There are thousands of languages in use across the globe, but only a small number see significant daily usage. The fact is that more than 50 percent of the world’s population is made up of speakers of just 23 languages.
Though most nations recognize only one or two languages as official, the rise of first-nation populations, multiculturalism, and globalization have resulted in the widespread use of additional languages within national boundaries.
About 150 distinct indigenous languages are still in use today, and they make up the vast majority of these.
The 10 countries with the most spoken languages
In this article we’ll take a look at 7 countries worldwide with the most spoken languages.
1. Papua New Guinea
Papua New Guinea is a small country in the Pacific with a population of just over seven million people, but they speak more than twice as many languages as all of Europe combined. It is a bit of a novelty that Papua New Guinea is home to 840 different languages.
Many different ethnic groups in this country have developed and maintained their own distinct languages thanks to the long periods of isolation afforded by the country’s dense rainforests and rugged terrain. Their top languages include Tok Pisin, Hiri Motu, and English.
Indonesia, another neighboring country to Australia, is second in linguistic diversity, with 707 separate languages. The vast majority of these people are indigenous, and some of them influenced the development of Bahasa Indonesian, a Malay dialect that is the official language of the country.
There is an infinite variety of African languages spoken today. A total of 527 of the world’s languages can be found in Nigeria alone. While English is the official language, over twenty million people can also communicate fluently in Igbo. Common languages include Ijaw, Kanuri, Hausa, Yoruba, and Fulfulde.
There are actually 22 separate official languages in India. Assamese, Dogri, Kannada, Gujarati, Bodo, Manipur, Oriya, Marathi, Santali, Telugu, Punjabi, Sindhi, Malayalam, Konkani, and Kashmiri are just some of the languages spoken in this region. The country of India, however, is home to 453 distinct tongues.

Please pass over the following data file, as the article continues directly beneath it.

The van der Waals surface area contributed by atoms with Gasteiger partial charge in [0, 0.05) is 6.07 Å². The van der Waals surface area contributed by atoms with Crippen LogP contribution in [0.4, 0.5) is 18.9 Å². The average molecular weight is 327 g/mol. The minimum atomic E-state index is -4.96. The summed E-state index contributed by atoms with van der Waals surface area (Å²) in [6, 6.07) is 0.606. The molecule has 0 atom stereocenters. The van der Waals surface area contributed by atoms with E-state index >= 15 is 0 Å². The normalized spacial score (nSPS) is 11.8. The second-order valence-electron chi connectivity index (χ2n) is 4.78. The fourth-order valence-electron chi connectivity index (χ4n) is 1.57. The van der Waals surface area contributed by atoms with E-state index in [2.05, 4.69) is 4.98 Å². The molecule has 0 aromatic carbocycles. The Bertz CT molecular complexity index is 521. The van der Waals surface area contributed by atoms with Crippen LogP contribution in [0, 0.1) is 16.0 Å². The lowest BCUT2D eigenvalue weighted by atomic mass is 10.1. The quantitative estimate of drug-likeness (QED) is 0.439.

5. United States
The United States of America has no official language, which may come as a surprise to you. Contrary to popular belief, English is not the native tongue in this country but rather one of the 430 idioms. Commonly spoken languages in the United States include Spanish, Chinese (and its varieties), French, and Tagalog.
Despite its massive population, China ranks only sixth among the countries that speak the most languages in the world. Mainland China recognizes two official languages which are Standard Chinese, spoken by the majority, and Cantonese, spoken by the minority. But there are a lot of them. Three hundred and one official languages are spoken in China.
While Spanish is the most commonly spoken language in Mexico, there are actually 290 different languages spoken there. The federal government of Mexico officially recognizes 68 national languages, sixty three of which are spoken by indigenous peoples.
As many as 280 different languages are spoken in Cameroon. As many as six hundred languages may be spoken in this country, according to some estimates. Bafia, Bafut, and Bakoko are just a few of the many indigenous languages that coexist with the country’s official languages, French and English.
There is no one language that is recognized as the national tongue of Australia. Nonetheless, English has achieved the status of de facto national language. There are 260 different languages spoken in Australia, with Mandarin being the most widely used language not based on English. Punjabi, Filipino, and Tagalog are some of the many other idioms spoken Down Under.
Even though it has one of the world’s largest populations, Brazil ranks dead last in terms of the number of languages spoken there. Although Portuguese is the formal and national language, many other idioms are spoken there as well. In fact, there are 228 official idioms in the country. Native Nheengatu is one of the minority languages spoken in this country. Others include Italian, German, and Japanese.
Diversity in language across different communities
While the majority of these countries have an official language or more, there are often communities within each country whose native tongue is not the national language.
There can be as few as one person speaking a minority language or as many as a few million people speaking a minority language, and the numbers of each vary widely from country to country.
In addition to the states above, other countries that also have the most spoken languages are the Philippines, Malaysia, Sudan, Chad, Russia, Tanzania and Nepal.